It was Vorsprung durch Technik in spades this past weekend at the 12-hour Sebring race, as two LMP1 Audis—R18 e-tron quattros—battled back and forth, had 20 lead changes from one to the other, until they finished one-two, with a 7.69-second separation.
Audi R18 e-tron at Sebring
What’s notable is that this is the first time that a hybrid has won at Sebring. What is also notable from an engineering point of view (although more than a little acknowledgement has to be given to the various drivers who have piloted Audi vehicles*) is that in 2006, an Audi R10 TDI took the checked flag, the first time a diesel won the race.
A hybrid and a diesel.
Seems like Audi has a handle on relevant powertrain technology, both on the track and on the road.
As for the setup on the R18 e-tron quattro: the rear axle is powered in a conventional manner with a 3.7-liter, 490-hp V6. The front axle is electrically powered. It uses two driveshafts and a motor generator unit (MGU); energy is retrieved from an electric flywheel accumulator. A lithium-ion battery is used.
The accumulator is located alongside the driver in the cockpit. Energy is obtained during braking. The flywheel is made with carbon fiber; it spins in a high vacuum. The energy is used to drive the front wheels when a drive comes out of a turn and starts acceleration, but, in keeping with the regulations, can be used only when the vehicle going above 120 km/h. The MGU for the 2013 R18 e-tron produces >2 x 80 kW. The 2012 R18 e-tron MGU produces 2 x 75 kW.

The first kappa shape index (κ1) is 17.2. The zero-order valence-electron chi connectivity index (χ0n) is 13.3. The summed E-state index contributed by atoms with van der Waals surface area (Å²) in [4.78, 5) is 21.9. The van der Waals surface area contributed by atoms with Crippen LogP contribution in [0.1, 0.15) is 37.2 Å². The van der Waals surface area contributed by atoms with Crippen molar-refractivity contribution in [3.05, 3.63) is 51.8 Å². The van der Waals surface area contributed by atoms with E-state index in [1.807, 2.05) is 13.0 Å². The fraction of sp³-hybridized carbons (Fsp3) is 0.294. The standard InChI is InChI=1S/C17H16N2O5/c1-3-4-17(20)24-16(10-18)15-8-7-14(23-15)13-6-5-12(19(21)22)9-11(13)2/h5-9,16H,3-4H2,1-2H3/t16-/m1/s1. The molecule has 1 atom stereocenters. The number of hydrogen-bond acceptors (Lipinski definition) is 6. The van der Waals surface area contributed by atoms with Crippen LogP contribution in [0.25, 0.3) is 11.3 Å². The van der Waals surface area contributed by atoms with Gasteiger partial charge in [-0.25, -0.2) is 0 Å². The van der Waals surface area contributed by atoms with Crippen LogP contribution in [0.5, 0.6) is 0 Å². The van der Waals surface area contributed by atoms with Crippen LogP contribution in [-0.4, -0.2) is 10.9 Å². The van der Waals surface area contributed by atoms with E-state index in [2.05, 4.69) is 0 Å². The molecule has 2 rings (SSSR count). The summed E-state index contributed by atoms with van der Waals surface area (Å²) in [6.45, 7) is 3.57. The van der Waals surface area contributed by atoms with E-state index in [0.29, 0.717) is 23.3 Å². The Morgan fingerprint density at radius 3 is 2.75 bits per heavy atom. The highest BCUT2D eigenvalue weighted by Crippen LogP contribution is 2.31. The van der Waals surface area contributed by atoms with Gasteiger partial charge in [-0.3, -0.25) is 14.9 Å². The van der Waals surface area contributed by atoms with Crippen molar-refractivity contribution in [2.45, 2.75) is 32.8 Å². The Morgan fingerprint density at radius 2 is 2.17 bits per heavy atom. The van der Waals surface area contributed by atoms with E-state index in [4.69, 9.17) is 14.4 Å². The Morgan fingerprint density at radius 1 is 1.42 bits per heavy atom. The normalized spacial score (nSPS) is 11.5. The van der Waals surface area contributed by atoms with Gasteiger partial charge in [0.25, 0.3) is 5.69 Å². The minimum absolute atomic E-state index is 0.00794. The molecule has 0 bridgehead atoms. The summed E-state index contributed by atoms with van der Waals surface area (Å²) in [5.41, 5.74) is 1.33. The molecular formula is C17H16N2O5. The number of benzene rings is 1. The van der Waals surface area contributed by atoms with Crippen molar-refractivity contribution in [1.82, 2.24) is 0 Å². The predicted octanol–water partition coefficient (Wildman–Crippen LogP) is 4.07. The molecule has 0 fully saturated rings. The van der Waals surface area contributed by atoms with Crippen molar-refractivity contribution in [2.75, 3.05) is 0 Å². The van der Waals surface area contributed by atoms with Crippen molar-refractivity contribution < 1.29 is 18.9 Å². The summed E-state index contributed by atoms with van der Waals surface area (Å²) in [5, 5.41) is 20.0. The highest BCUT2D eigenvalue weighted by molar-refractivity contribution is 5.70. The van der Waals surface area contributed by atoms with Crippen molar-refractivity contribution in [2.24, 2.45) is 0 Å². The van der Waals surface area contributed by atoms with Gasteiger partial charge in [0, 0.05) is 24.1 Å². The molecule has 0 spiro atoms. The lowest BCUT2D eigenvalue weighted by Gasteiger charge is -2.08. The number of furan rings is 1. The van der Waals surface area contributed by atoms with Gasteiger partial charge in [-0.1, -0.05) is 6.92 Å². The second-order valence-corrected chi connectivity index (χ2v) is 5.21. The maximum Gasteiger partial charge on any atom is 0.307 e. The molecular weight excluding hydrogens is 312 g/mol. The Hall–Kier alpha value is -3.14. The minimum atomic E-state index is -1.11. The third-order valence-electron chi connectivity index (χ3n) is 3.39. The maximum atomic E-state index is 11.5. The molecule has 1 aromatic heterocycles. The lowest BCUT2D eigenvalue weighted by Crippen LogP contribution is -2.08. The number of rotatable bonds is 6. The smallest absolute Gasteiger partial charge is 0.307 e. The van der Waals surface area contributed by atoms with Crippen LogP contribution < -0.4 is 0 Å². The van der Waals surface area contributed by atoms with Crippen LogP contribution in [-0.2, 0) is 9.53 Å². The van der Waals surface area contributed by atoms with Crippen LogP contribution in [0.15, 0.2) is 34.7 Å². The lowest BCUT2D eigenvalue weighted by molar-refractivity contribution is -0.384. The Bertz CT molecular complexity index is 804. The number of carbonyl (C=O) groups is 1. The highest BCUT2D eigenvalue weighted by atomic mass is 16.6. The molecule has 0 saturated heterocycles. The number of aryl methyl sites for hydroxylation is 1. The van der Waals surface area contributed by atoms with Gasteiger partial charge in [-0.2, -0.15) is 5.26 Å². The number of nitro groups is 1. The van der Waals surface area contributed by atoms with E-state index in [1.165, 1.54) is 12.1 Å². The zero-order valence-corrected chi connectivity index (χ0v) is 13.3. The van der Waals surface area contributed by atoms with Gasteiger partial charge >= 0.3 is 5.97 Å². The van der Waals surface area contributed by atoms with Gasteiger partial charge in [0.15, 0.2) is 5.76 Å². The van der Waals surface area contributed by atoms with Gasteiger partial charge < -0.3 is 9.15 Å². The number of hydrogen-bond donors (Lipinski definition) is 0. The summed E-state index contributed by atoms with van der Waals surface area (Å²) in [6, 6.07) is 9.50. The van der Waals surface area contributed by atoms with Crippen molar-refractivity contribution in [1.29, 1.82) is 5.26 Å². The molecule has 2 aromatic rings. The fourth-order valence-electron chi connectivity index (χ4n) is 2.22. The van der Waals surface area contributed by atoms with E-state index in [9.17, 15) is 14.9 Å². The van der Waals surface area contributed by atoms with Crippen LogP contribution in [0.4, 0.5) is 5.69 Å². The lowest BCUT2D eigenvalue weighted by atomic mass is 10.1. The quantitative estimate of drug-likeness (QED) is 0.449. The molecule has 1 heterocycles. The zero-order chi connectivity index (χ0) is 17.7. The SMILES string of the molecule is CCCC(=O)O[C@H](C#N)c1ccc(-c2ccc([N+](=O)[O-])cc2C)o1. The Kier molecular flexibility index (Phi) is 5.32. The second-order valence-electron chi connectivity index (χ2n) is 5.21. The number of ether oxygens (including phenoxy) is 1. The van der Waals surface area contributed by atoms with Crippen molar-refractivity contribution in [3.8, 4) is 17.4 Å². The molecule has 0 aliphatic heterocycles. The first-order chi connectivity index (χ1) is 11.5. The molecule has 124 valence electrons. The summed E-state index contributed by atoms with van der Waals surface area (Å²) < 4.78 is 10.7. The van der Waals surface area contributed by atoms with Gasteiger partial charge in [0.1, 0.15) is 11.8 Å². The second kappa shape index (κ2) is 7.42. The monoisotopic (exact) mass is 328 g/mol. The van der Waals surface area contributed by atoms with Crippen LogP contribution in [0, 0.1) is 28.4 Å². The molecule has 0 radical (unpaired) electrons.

Interestingly, the car that was victorious at Sebring was a 2012 model, with the 2013 taking second place.
(And incidentally, as the American Le Mans Series and the GRAND-AM Series are merging to form the “United SportsCar Racing” series, and as there will be no more LMP1 cars permitted to run in it, this may have been the last time Audi appears at Sebring.)
*The winners of the 2013 Sebring race are Marcel Fässler, Benoît Tréluyer and Oliver Jarvis.